Khalvata, Khalvāṭa: 15 definitions


Khalvata means something in Hinduism, Sanskrit, Marathi, Hindi. If you want to know the exact meaning, history, etymology or English translation of this term then check out the descriptions on this page. Add your comment or reference to a book if you want to contribute to this summary article.

Alternative spellings of this word include Khalvat.

In Hinduism

Pancaratra (worship of Nārāyaṇa)

Source: eScholarship: Chapters 1-14 of the Hayasirsa Pancaratra

Khalvāṭa (खल्वाट) or Khalbāṭa refers to “one who is bald”, representing an undesirable characteristic of an Ācārya, according to the 9th-century Hayaśīrṣa-pañcarātra Ādikāṇḍa chapter 3.—The Lord said:—“I will tell you about the Sthāpakas endowed with perverse qualities. He should not construct a temple with those who are avoided in this Tantra. [...] He should not be a Punarbhū, a Svayambhū, a widow’s bastard, or a non-believer, nor irrational, pale, bald (khalvāṭa) or crippled or fat. [...] A god enshrined by any of these named above (viz., khalvāṭa), is in no manner a giver of fruit. If a building for Viṣṇu is made anywhere by these excluded types (viz., khalvāṭa) then that temple will not give rise to enjoyment and liberation and will yield no reward, of this there is no doubt”.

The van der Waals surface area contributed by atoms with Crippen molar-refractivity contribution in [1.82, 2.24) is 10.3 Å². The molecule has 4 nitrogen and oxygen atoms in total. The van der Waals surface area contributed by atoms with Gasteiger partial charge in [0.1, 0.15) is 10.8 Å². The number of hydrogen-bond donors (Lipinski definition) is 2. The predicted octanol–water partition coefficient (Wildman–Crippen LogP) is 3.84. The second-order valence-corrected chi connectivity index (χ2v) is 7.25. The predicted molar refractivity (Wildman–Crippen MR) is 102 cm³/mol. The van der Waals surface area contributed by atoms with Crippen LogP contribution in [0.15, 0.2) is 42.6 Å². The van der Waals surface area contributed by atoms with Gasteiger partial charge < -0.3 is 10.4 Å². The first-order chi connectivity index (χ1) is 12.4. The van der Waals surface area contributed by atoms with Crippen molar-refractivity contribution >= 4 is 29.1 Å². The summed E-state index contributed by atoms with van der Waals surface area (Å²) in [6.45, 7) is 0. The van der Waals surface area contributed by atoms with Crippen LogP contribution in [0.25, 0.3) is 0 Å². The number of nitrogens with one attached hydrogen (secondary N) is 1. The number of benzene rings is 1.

Pancaratra book cover
context information

Pancaratra (पाञ्चरात्र, pāñcarātra) represents a tradition of Hinduism where Narayana is revered and worshipped. Closeley related to Vaishnavism, the Pancaratra literature includes various Agamas and tantras incorporating many Vaishnava philosophies.

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Shaktism (Shakta philosophy)

Source: Google Books: Manthanabhairavatantram

Khalvāṭa (खल्वाट) refers to “one who is bald”, according to the Manthānabhairavatantra, a vast sprawling work that belongs to a corpus of Tantric texts concerned with the worship of the goddess Kubjikā.—Accordingly, while describing the signs of one who is not a Siddha: “He is excessively tall, bald [i.e., khalvāṭa], deformed, short, dwarfish, his nose is ugly or he has black teeth and is wrathful. Some of his limbs are missing and is deceitful, cripple and deformed, foolish, inauspicious, envious, deluded, badly behaved, and violent; without any teacher, he is devoid of the rites, he maligns the Krama without cause, he is not devoted to the Siddhas, he (always) suffers and is without wisdom. He is (always) ill and one should know that he is (always) attached (to worldly objects) and has no scripture. He has no energy and is dull and lazy. Ugly, he lives by cheating and, cruel, he is deluded, and devoid of (any) sense of reality. Such is the characteristic of one who is not accomplished (asiddha) in a past life”.

Shaktism book cover
context information

Shakta (शाक्त, śākta) or Shaktism (śāktism) represents a tradition of Hinduism where the Goddess (Devi) is revered and worshipped. Shakta literature includes a range of scriptures, including various Agamas and Tantras, although its roots may be traced back to the Vedas.